The government today ordered the expulsion of the 11th Libyan diplomat in two weeks, underlining the extent to which Italy, long protective of its relations with Libya, has begun to crack down on the North African nation.

The expulsion of Mustafa Mohammed Akresh from the Libyan Consulate in the Sicilian capital of Palermo came as the government ordered an investigation of a former secret service chief's account of official Italian support for Libyan leader Col. Muammar Qaddafi a decade ago. He said the purpose was to protect Italian economic interests in Libya.

In announcing the expulsion order served on Akresh today, Foreign Ministry officials said it was not a retaliation for Qaddafi's expulsion yesterday of 36 European officials, including 25 Italians.

Foreign Ministry spokesmen indicated that Akresh was being expelled solely because he had been involved in unspecified activities incompatible with his diplomatic status.

Two weeks ago, in accordance with decisions made at two meetings of European Community foreign ministers following last month's U.S. bombing of Libya, Italy ordered 10 Libyan diplomats to leave. It was left to the Libyan People's Bureau, or embassy, in Rome to pick nine of those to leave, but another Libyan consul was singled out for reasons similar to those stated today.

While the Italian government has been silent on the specific activities that led to the consuls' expulsions, judicial authorities have let it be known that they had to do with suspected support for terrorist activities in Italy.

Ten days ago, Italy arrested a Libyan ex-diplomat in Rome on suspicion that he and one or two others in the Rome People's Bureau last year had plotted the assassination of the ambassadors of the United States, Egypt and Saudi Arabia here. They were suspected of providing a Libyan hit man with a gun and money to do it.

The latest expulsion underlined the deterioration of relations between Italy and Libya, which go back to a colonial relationship in the pre-World War II era.

On April 15, following the U.S. bombing of Tripoli and Benghazi, Libya fired two Scud missiles at the maritime navigation station operated by the U.S. Coast Guard on the Italian island Lampedusa.

Just how cozy relations once were between Tripoli and Rome was underlined yesterday in the newsweekly Panorama in an interview with the former chief of the secret service, Gen. Ambrogio Viviani.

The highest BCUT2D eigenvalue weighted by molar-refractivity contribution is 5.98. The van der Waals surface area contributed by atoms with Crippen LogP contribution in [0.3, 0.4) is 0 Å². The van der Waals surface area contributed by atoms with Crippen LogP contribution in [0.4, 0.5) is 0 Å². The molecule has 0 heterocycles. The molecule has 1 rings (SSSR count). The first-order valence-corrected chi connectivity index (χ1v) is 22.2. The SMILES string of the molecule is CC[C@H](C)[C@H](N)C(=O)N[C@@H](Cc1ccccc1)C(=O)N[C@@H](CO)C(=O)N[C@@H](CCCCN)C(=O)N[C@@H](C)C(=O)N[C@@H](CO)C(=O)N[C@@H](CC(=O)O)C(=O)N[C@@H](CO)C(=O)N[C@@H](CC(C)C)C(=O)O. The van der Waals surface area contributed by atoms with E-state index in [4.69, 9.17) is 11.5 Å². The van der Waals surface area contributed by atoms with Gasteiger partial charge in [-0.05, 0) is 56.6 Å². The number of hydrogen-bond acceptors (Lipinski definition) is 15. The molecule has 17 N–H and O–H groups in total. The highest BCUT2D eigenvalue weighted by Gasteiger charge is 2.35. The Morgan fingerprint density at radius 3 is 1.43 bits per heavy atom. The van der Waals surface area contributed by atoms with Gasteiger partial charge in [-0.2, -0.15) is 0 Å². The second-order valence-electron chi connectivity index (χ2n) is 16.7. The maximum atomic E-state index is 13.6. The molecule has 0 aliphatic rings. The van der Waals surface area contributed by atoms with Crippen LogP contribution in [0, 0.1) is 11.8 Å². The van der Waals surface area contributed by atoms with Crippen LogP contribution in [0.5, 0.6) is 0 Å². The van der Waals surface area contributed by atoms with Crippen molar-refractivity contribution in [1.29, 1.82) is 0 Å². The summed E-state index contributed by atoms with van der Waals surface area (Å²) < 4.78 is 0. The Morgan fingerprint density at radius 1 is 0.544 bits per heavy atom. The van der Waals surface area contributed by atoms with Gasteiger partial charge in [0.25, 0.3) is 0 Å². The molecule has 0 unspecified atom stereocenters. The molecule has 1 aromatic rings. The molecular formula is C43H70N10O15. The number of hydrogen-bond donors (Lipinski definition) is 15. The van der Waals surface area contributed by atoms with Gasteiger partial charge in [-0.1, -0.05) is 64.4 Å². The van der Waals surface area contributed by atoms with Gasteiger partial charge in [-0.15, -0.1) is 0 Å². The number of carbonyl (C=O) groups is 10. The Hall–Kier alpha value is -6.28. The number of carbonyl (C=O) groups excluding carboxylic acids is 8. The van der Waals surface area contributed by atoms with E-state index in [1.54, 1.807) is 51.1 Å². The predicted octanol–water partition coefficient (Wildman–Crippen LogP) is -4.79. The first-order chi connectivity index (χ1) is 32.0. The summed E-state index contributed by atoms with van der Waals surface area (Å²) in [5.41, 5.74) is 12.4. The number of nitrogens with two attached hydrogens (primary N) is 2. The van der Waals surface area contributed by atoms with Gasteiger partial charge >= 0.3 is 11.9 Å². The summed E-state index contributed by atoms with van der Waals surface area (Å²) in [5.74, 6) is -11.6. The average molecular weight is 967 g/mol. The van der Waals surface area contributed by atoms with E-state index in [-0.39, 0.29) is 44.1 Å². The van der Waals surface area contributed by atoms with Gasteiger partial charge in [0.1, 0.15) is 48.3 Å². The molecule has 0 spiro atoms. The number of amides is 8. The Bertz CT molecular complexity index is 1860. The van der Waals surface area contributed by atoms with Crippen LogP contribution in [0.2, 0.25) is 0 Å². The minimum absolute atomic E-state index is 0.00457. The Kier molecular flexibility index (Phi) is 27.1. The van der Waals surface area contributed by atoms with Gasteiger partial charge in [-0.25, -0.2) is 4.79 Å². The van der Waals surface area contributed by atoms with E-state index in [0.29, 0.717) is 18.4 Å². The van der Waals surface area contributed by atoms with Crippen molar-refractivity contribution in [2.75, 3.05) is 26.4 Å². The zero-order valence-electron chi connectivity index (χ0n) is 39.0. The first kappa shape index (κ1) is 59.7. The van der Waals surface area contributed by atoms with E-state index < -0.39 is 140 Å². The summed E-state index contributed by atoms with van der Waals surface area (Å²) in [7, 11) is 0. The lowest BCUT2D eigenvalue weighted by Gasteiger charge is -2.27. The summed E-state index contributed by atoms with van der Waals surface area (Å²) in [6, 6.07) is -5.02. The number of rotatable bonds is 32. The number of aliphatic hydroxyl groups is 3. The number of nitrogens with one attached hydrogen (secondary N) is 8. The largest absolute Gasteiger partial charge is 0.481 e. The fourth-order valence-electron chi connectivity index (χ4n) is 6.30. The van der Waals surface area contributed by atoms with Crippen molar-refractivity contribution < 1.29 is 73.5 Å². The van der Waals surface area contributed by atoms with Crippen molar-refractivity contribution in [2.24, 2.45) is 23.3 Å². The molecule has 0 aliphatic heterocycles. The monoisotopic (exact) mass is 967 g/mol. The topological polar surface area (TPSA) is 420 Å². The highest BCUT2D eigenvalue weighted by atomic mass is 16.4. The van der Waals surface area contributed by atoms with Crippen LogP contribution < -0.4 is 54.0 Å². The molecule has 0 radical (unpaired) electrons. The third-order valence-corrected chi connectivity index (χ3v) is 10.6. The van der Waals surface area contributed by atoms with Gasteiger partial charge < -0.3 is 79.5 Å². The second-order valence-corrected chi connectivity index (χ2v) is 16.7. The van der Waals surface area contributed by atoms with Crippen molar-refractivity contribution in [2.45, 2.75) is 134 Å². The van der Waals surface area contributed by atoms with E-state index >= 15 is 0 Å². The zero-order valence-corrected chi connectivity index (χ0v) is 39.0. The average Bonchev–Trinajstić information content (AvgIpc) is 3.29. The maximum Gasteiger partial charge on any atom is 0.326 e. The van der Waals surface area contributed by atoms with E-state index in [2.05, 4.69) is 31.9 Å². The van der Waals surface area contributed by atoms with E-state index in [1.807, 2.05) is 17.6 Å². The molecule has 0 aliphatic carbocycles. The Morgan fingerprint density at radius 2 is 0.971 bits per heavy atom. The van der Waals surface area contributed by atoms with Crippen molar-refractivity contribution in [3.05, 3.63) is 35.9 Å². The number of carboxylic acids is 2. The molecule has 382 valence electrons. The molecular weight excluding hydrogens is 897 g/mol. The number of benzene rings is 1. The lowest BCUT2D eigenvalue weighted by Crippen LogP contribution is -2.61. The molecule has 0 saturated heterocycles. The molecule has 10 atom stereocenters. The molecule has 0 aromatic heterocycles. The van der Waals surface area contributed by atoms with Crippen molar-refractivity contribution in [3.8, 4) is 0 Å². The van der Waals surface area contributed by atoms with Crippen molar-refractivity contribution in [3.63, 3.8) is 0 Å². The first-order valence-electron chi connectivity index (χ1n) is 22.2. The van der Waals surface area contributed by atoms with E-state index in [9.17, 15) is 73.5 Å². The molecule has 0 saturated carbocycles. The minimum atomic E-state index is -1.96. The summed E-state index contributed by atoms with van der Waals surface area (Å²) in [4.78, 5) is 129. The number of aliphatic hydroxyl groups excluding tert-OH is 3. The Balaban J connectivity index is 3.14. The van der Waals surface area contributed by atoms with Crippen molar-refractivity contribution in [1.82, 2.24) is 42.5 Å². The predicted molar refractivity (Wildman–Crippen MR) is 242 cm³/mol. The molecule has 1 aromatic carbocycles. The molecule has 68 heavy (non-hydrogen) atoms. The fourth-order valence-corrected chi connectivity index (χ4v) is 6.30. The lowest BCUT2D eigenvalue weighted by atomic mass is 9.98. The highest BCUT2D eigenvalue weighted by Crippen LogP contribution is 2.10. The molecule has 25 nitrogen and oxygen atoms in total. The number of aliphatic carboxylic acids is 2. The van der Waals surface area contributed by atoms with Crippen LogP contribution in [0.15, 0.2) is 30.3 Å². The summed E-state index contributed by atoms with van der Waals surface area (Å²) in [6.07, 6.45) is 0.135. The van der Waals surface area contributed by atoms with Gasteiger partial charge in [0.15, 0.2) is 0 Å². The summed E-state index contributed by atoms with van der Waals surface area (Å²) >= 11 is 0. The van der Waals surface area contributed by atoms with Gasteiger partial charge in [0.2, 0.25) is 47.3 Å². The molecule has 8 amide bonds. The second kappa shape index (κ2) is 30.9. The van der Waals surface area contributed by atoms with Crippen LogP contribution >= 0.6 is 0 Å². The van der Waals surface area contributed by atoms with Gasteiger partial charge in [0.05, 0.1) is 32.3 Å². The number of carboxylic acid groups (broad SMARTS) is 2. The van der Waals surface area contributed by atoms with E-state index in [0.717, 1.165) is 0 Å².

His disclosures have led Defense Minister Giovanni Spadolini to order an investigation of the general, who is still on active duty in the Army.

Viviani was appointed to head the secret service in 1970 by then-prime minister, and now foreign minister, Giulio Andreotti. Orders at the time were to support Qaddafi to "preserve Italian interests in Libya" and "to prevent the ENI [the Italian national oil company] from being forced out of the country," Viviani said in the interview.

"We had to show Qaddafi we were his most trustworthy friends," added Viviani, who remained in charge of the secret service until 1974.

"We supplied him with a great many weapons, organized his secret services and provided him with experts to help modernize the Libyan forces."

The Italian government provided Qaddafi with up to 50 military advisers, Viviani said, and in 1970 it alerted Qaddafi to a coup attempt being organized by his opponents. In 1973, he said, a group of Arab terrorists arrested at Rome's Fiumicino airport with two missiles with which they reportedly planned to shoot down an Israeli El Al jet were quietly released and flown to Libya.

Viviani's career was later to suffer when it was discovered that he had joined the secret Masonic order P2, which Italian authorities said had plans to try to take over the government. But no one has denied his claims made in the interview.

Spadolini ordered the Army chief of staff, Gen. Luigi Poli, to see if Viviani violated the law by revealing state secrets.

The expulsions of Libyan diplomats, new police checks on all other Libyans living and working in Italy, a steady decrease in the number of Italians working in Libya have resulted in increasingly harsh language between Rome and Tripoli.

Prime Minister Bettino Craxi, aides said, still hopes to avoid a full break with Libya both for historic reasons and because it would be economically disruptive here.

Libya gets 30 percent of its imports from Italy and is Italy's 10th largest trading partner. Libya is also Italy's largest source for oil and natural gas. Bilateral trade in 1985 was just under $5 billion, with more than half of that figure accounting for Italian oil and gas purchases.

Although the number of Italian workers in Libya has decreased from 15,000 a year ago to under 3,000, Italian trading, construction and oil companies remain and would suffer from any break in relations.

So, too, would about 50 other Italian companies that are owed more than $600 million by the Libyan government. The declining price of oil caused Libya to defer the payments.

While Italian officials made it clear they would like to avoid the disruption of economic relations with Libya, Qaddafi's recent threats to carry his war with the United States to NATO bases in Western Europe have caused the Craxi government to reassess its relations with Libya and to begin making contingency plans in case a full break cannot be avoided.